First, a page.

AVC: Having been in a few features now, have you developed more of an interest in acting?
JR: There’s something that’s nice about it, as opposed to being in Bishop Allen, which is that I get to show up for a few weeks and I’m totally immersed in someone else’s project. I get the joy of realizing somebody else’s idea, but I don’t have the burden of living with it full-time. That’s really nice. I’ve also found that it’s a lot harder than I thought it was going to be. You spend a month—or however long—shooting and every day you’re constantly on the spot and you’re forced to really believe what you’re doing; sometimes that’s really the hardest thing. I appreciate what actors do more now that I’ve tried to do it a few times, just the vulnerability of being exposed and immersed. For me as a songwriter, it’s interesting to think from a particular perspective—like if you’re a character, you’re supposed to behave like that character—and I feel like that’s a good approach to songwriting, too. To imagine who is speaking and then write from that vantage point and sing from that vantage point—it’s been informative for me.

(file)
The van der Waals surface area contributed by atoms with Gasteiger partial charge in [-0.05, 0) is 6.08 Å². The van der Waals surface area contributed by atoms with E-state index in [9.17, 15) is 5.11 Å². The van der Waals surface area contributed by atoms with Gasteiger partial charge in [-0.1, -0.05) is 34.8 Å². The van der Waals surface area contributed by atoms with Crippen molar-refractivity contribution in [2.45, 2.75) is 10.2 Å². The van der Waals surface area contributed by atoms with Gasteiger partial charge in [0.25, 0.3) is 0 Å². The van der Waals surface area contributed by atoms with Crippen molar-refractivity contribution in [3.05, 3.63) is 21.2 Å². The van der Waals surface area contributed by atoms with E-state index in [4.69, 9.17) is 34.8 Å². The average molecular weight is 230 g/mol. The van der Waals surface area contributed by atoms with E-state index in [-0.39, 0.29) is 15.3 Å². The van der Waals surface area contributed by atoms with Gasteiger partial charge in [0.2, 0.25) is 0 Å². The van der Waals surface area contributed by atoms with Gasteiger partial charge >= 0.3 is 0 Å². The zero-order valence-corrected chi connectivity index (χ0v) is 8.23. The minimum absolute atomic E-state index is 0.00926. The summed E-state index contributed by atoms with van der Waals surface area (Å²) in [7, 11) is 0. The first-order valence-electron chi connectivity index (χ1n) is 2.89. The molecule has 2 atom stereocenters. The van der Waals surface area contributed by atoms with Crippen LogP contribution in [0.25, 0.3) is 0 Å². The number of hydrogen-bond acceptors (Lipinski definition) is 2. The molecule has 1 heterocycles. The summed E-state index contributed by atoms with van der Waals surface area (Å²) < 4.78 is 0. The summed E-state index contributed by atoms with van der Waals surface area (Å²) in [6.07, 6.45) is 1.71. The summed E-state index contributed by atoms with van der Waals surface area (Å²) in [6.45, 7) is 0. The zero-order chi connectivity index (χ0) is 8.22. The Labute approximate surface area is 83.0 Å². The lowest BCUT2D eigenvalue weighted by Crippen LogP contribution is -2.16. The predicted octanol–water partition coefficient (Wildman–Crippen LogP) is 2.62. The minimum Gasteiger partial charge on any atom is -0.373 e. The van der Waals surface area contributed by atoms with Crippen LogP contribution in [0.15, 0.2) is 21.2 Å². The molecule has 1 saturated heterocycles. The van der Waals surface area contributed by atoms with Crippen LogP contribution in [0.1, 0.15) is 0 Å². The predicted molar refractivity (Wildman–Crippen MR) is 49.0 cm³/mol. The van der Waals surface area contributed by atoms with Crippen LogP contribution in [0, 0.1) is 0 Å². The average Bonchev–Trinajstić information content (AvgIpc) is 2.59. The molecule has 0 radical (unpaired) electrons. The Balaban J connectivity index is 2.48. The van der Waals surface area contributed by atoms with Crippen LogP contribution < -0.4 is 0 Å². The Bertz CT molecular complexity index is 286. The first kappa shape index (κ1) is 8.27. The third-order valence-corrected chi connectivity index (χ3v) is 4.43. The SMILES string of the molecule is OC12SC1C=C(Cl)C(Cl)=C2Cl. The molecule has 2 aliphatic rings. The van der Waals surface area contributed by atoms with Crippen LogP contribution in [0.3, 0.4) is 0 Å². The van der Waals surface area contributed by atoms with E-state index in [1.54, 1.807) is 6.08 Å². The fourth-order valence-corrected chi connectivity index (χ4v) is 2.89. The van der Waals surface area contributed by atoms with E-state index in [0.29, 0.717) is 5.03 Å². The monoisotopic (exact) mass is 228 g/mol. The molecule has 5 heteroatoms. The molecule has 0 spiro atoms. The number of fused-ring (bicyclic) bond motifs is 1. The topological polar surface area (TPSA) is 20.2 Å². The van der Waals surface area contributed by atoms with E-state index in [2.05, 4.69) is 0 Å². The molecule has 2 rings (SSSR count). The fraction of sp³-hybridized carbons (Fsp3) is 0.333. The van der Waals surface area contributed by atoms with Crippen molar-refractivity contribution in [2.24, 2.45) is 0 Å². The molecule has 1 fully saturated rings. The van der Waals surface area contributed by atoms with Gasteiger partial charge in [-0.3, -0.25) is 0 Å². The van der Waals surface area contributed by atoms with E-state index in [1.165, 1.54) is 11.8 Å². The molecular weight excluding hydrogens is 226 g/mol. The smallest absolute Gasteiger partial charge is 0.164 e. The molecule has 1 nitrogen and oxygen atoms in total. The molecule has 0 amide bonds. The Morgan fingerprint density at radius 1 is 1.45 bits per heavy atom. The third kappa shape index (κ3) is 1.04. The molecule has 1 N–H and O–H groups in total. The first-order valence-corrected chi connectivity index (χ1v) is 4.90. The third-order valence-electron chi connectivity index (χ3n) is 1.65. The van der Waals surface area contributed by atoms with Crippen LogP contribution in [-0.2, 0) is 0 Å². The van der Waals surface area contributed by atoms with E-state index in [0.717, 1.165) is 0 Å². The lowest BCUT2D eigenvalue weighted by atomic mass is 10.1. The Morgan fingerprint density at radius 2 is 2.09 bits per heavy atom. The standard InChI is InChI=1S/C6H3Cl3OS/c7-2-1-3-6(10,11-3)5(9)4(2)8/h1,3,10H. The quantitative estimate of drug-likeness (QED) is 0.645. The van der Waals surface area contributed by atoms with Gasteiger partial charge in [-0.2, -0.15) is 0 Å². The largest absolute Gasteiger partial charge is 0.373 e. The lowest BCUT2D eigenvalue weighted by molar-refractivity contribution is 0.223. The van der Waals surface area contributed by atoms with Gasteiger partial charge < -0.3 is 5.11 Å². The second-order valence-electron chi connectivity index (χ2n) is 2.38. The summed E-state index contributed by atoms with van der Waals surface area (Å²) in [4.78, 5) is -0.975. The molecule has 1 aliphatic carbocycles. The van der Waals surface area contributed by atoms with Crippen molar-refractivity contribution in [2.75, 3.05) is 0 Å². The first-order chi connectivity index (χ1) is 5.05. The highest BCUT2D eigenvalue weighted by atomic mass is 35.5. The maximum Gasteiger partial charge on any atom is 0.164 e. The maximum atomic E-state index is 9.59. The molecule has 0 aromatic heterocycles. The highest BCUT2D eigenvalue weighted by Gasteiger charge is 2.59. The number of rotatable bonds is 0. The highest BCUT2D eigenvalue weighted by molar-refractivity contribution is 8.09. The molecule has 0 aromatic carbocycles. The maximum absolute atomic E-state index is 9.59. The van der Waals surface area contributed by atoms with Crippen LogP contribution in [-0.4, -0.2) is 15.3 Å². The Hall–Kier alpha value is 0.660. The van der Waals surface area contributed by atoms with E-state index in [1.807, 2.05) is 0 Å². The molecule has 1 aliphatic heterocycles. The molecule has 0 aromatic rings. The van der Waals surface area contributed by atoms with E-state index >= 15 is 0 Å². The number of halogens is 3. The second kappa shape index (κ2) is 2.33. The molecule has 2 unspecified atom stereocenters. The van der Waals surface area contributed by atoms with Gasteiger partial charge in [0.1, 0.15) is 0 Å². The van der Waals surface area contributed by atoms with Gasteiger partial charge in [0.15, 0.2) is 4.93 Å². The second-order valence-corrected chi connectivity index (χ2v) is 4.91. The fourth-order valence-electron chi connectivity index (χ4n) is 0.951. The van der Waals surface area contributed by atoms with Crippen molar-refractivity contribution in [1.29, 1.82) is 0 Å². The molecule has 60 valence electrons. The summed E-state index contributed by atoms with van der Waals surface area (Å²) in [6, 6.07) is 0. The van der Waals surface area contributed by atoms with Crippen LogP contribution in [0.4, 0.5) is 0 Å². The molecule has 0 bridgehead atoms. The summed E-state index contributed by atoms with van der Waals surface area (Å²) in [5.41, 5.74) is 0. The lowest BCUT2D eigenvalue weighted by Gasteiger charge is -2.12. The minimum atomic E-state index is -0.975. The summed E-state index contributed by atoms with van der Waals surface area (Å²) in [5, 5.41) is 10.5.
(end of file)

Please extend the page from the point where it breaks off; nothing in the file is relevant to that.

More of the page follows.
AVC: The characters you’ve played have all been fairly similar: the twenty- to thirtysomething musician/artist, emotionally stunted, always in the middle of a struggle. Are you starting to feel typecast?